You might wonder why the risk corridor is even there in the first place. One of the primary ideas behind Obamacare was to create a transparent and competitive marketplace. The easiest way to lure in more competition and insurers new to the individual marketplace is to dangle a carrot promising help if insurers take a few years to get their premium pricing correct. The risk corridor was designed to provide this impetus and get both national insurers and regional-level insurers active in the markets. The more competition, the more pricing options, presumably, for consumers.
Is this how Obamacare unravels?
The reality is that the risk corridor has been a disaster. Insurers have requested $2.87 billion to help cover excessive losses tied to Obamacare plans, but they'll be receiving just 12.6% of this amount, or $362 million -- a nearly $2.5 billion shortfall. This is why more than half of Obamacare's co-ops went belly up, and it could be another reason UnitedHealth Group has threatened to leave the Obamacare marketplace exchanges.
One possible solution to the risk corridor's shortfall is to secure federal funds to make up the difference. However, initiatives led by Senator Marco Rubio (R-FL) in Congress have stopped attempts to earmark any federal funds. Rubio has suggested that allowing the federal government to provide funds to troubled insurers on Obamacare's exchanges would be akin to a bailout, where taxpayers would be on the hook for the cost.
If insurers facing adverse selection (i.e., sicker individuals enrolling) don't get the financial assistance expected under the law, there could be devastating effects on Obamacare, potentially even undermining its goals.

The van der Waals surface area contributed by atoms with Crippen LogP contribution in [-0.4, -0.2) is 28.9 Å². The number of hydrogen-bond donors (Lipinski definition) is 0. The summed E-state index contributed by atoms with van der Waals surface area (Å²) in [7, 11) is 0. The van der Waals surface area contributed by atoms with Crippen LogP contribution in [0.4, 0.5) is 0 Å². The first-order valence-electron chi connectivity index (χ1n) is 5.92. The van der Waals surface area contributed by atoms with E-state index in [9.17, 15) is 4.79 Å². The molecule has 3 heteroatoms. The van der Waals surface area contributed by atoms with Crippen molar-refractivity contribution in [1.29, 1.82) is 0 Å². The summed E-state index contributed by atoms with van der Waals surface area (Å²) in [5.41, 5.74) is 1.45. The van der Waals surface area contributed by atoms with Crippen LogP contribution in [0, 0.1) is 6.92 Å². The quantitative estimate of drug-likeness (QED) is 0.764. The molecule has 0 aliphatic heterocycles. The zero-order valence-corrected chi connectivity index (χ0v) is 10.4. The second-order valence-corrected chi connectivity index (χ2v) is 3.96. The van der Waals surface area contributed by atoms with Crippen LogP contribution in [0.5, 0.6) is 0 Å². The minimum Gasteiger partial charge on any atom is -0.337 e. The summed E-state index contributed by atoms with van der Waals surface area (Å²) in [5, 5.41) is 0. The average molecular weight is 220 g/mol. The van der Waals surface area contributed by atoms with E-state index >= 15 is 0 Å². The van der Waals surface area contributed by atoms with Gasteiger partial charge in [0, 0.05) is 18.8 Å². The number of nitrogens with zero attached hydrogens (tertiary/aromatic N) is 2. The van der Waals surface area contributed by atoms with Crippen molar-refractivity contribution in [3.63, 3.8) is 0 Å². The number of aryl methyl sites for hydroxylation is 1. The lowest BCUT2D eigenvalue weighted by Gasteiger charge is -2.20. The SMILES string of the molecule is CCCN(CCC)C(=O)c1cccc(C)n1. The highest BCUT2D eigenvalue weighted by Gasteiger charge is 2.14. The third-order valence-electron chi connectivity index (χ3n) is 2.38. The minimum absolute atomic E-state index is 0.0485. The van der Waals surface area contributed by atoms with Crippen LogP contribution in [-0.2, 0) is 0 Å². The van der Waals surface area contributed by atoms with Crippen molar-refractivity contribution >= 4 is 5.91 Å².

For instance, removing the risk corridors would leave next to no incentive for smaller insurers to enter the marketplace. The risk corridor was a nice fail-safe for Molina Healthcare (NYSE:MOH) and Centene (NYSE:CNC), established insurers that each had several decades of experience in government-sponsored healthcare but no experience in the individual marketplace prior to Obamacare. Having a financial backstop in place encouraged new players to enter certain markets, and it gave Molina and Centene a few years to perfect their pricing strategies. Remove the risk corridor, and you remove the incentive to enter the exchanges, thus reducing competition and choice for the consumer.
The solution for insurers might be to price their plans substantially above what they believe they'll need to meet an expense ratio around 100%. The consensus, based on the earnings reports from publicly traded insurers that I've perused, seems to be that medical costs for Obamacare enrollees are in line with, or higher than, expectations. The implication is that insurers have been pricing their plans far too aggressively to the downside in order to attract new enrollees. Raising premium prices substantially (but with justification) could raise health-benefit providers' profits, but it may also make health insurance unaffordable for millions of Americans, also undermining the goal of the Affordable Care Act. Remove the risk corridor, and we could see the slow but steady unraveling of Obamacare as premium prices rocket higher.
Only time will tell if this proves to be the case, but as consumers and investors, we'll want to play close attention to any news coming out of Congress concerning Obamacare, as it could have a substantial impact on our personal health and the health of our portfolios.